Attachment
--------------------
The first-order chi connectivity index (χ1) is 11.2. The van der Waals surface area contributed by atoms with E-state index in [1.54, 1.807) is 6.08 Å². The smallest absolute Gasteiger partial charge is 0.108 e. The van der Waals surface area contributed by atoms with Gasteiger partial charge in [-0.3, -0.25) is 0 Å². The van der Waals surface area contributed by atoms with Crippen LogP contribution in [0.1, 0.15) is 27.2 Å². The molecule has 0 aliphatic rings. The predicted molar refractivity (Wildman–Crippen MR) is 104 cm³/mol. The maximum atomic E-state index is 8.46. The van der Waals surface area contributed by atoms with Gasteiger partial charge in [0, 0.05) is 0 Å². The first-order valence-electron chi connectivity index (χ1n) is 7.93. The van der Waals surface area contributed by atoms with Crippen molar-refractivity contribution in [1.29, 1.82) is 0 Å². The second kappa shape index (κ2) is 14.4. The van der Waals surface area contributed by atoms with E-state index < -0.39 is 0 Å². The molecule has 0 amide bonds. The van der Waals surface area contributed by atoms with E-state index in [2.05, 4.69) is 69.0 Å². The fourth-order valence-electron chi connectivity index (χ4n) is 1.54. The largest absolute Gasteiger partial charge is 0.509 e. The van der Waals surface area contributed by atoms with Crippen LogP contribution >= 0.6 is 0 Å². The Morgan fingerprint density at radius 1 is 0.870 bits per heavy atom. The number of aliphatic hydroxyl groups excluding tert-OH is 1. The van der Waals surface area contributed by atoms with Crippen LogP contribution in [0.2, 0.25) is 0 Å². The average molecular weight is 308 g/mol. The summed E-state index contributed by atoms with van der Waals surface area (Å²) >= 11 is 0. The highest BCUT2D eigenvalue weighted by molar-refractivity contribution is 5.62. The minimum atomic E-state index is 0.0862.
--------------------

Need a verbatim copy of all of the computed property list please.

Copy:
The first-order chi connectivity index (χ1) is 11.2. The van der Waals surface area contributed by atoms with E-state index in [1.54, 1.807) is 6.08 Å². The smallest absolute Gasteiger partial charge is 0.108 e. The van der Waals surface area contributed by atoms with Gasteiger partial charge in [-0.3, -0.25) is 0 Å². The van der Waals surface area contributed by atoms with Crippen LogP contribution in [0.1, 0.15) is 27.2 Å². The molecule has 0 aliphatic rings. The predicted molar refractivity (Wildman–Crippen MR) is 104 cm³/mol. The maximum atomic E-state index is 8.46. The van der Waals surface area contributed by atoms with Gasteiger partial charge in [0, 0.05) is 0 Å². The first-order valence-electron chi connectivity index (χ1n) is 7.93. The van der Waals surface area contributed by atoms with Crippen molar-refractivity contribution in [1.29, 1.82) is 0 Å². The second kappa shape index (κ2) is 14.4. The van der Waals surface area contributed by atoms with E-state index < -0.39 is 0 Å². The molecule has 0 amide bonds. The van der Waals surface area contributed by atoms with E-state index in [2.05, 4.69) is 69.0 Å². The fourth-order valence-electron chi connectivity index (χ4n) is 1.54. The largest absolute Gasteiger partial charge is 0.509 e. The van der Waals surface area contributed by atoms with Crippen LogP contribution >= 0.6 is 0 Å². The Morgan fingerprint density at radius 1 is 0.870 bits per heavy atom. The number of aliphatic hydroxyl groups excluding tert-OH is 1. The van der Waals surface area contributed by atoms with Crippen LogP contribution in [0.2, 0.25) is 0 Å². The average molecular weight is 308 g/mol. The summed E-state index contributed by atoms with van der Waals surface area (Å²) >= 11 is 0. The highest BCUT2D eigenvalue weighted by molar-refractivity contribution is 5.62. The minimum atomic E-state index is 0.0862.